Facebook Trending Topics Go Mobile, Highlight Real-Time Chatter And First-Hand Perspectives

Facebook gets a lot of flack for copying Twitter features like Trending Topics, but today it’s evolving its version now on Android and web, and coming soon to iOS. Each trend is divided into five sections: News articles, a “Live Feed” of real-time chatter, posts by people “In The Story”, posts from people “Near The Scene”, and post from friends and Groups you’re in.

The new sectioned Trending Topics on web and mobile replace Facebook’s old news outlet-heavy topics that felt a bit sterile, but help sift important posts out of the endless mentions you’d find in a Twitter search. Trending Topics product manager Andrew Song tells me “There’s a ton of content on Facebook. We want to make it easy for people to find these perspectives.”

The “Live Feed” is an especially big step for the social network as it tries to steal Twitter’s crown as a place for real-time news. Facebook’s  lack full public post search and  algorithmically sorted feed make it too slow for following reactions to breaking news or sporting events. While you can’t see a Live Feed of just any word or hashtag, just Trending Topics, Facebook is finally starting to unlock the content its 1.35 billion users share moment by moment.


Facebook officially launched Trending Topics in January 2014. But what was strange was that though the feature was inspired by Twitter, there’s been no mobile version until now.

Instead, Facebook used the extra space in the top right corner of its desktop homepage to actually explain what each Trending Topic meant. On Twitter, you often have to guess or dig to determine what a jumbled hashtag means. On Facebook, while you might think “The Pirate Bay” is a Disney ride, it explains the topic is trending because “Swedish police reportedly raid file-sharing website’s office; site goes offline”.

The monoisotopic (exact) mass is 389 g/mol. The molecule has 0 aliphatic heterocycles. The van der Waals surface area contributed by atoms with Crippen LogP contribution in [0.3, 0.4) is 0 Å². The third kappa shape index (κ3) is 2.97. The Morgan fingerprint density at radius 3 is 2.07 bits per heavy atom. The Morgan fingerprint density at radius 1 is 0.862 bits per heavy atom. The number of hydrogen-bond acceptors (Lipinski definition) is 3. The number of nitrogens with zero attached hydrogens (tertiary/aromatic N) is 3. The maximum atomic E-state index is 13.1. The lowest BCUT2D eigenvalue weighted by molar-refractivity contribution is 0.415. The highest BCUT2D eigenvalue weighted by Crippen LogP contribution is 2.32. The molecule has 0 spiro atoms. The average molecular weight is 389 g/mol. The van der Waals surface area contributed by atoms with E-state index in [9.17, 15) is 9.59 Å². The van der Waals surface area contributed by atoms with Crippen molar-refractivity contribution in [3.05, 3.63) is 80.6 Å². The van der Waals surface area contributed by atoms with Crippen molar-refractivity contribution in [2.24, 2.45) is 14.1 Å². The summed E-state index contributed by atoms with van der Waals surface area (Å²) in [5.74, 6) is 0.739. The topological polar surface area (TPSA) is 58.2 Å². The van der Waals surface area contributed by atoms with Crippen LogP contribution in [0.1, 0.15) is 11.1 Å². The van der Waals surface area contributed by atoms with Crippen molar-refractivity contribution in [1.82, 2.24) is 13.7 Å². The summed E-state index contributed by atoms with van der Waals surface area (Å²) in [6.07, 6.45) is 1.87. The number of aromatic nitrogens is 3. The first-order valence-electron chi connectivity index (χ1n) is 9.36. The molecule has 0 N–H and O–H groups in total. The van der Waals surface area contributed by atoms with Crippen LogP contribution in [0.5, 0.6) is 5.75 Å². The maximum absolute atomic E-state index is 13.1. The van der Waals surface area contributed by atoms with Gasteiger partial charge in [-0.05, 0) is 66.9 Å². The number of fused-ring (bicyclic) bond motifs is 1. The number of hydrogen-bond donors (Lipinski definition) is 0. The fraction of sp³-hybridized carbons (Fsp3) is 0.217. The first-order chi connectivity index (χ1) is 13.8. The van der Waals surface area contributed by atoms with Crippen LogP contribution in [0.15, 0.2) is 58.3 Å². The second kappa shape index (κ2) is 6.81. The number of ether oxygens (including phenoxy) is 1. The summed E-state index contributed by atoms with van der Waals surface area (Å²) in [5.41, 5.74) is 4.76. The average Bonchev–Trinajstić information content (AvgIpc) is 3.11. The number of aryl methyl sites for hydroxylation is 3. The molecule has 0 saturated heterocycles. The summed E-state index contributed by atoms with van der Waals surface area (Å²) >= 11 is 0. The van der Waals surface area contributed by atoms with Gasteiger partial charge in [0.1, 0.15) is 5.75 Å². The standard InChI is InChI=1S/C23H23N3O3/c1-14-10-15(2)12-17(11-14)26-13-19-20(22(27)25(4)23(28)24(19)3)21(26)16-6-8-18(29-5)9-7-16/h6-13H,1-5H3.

Old Facebook Trending Page

Facebook’s old Trending Topic page, featuring mostly news articles

But once you clicked through, Facebook usually just showed a slew of articles by different outlets all rehashing the same news, with only the occasional post by a friend or random stranger included. It felt like the word on the street, the din of the crowd was missing.

Trending 1 (1)

Facebook’s new Trending Topic page, showing five sections of different types of posts

“Right after we launched the initial version of Trending, we spent time asking what types of things they were interested in seeing” Song tells me that. Facebook learned that “There’s a lot of good content shared publicly but it’s really hard to find on the page.”

The types of content people said they wanted to see led Facebook to split Trending Topic pages into five categories.

  1. Articles – People want an overview of a story first so Facebook shows two news articles about the topic at the top.
  2. In the Story – Facebook finds people and Pages involved in a story and highlights posts they’ve shared. For example, around the World Series it would have shown posts by the San Francisco Giants or Kansas City Royals Pages, and public posts by any of the players. Song says this gives people “first-hand perspectives.”
  3. Near The Scene – This section gives an idea of “what it feels like to actually be at an event” says Song. For the World Series example, this would show public posts of people posting photos and videos directly from AT&T park.
  4. Live Feed – This is “a live-updating chronological feed that’s meant to cover reactions to a specific topic” says Song. If the mentions are coming in so fast that people couldn’t read them, Facebook picks one every few seconds, and preferences posts by your friends.
  5. Friends And Groups — People want the reactions from people they know, even if they aren’t posted publicly like the rest of the content seen in Trending Topics, so this section presents content shared with you more privately.

Trending 2

Song concludes that “When people visit a trend or event they want an overview of what’s going on, but [also] the reactionary feel. Live Feed was really the right expression of that.” It’s a way for Facebook to show “how people were reacting and how people are sharing without compromising the ability to get an overview.”

Twitter will always draw real-time news because real-time is how content is always displayed there. But while you can get the true pulse of the world on Twitter, people might come to Facebook for a more diverse set of vantage points on a story.